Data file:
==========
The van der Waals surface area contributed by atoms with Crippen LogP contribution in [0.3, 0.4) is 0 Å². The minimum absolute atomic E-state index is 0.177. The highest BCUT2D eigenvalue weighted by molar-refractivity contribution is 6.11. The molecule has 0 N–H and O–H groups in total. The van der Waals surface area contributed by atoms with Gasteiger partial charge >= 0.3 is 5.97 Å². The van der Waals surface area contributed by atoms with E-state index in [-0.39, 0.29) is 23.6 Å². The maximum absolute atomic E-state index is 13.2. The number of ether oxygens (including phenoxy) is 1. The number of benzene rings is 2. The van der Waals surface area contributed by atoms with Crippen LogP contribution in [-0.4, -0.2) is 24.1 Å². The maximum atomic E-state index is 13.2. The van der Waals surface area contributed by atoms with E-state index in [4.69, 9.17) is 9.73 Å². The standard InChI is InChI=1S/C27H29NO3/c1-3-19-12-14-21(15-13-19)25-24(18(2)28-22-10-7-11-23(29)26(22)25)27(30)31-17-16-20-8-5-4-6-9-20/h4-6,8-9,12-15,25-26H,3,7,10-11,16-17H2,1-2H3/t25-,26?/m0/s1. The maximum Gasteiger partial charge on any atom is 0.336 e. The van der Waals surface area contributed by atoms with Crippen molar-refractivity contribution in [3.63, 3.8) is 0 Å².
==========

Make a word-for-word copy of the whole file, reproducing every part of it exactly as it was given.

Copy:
The van der Waals surface area contributed by atoms with Crippen LogP contribution in [0.3, 0.4) is 0 Å². The minimum absolute atomic E-state index is 0.177. The highest BCUT2D eigenvalue weighted by molar-refractivity contribution is 6.11. The molecule has 0 N–H and O–H groups in total. The van der Waals surface area contributed by atoms with Gasteiger partial charge >= 0.3 is 5.97 Å². The van der Waals surface area contributed by atoms with E-state index in [-0.39, 0.29) is 23.6 Å². The maximum absolute atomic E-state index is 13.2. The number of ether oxygens (including phenoxy) is 1. The number of benzene rings is 2. The van der Waals surface area contributed by atoms with Crippen LogP contribution in [-0.4, -0.2) is 24.1 Å². The maximum atomic E-state index is 13.2. The van der Waals surface area contributed by atoms with E-state index in [4.69, 9.17) is 9.73 Å². The standard InChI is InChI=1S/C27H29NO3/c1-3-19-12-14-21(15-13-19)25-24(18(2)28-22-10-7-11-23(29)26(22)25)27(30)31-17-16-20-8-5-4-6-9-20/h4-6,8-9,12-15,25-26H,3,7,10-11,16-17H2,1-2H3/t25-,26?/m0/s1. The maximum Gasteiger partial charge on any atom is 0.336 e. The van der Waals surface area contributed by atoms with Crippen molar-refractivity contribution in [3.63, 3.8) is 0 Å².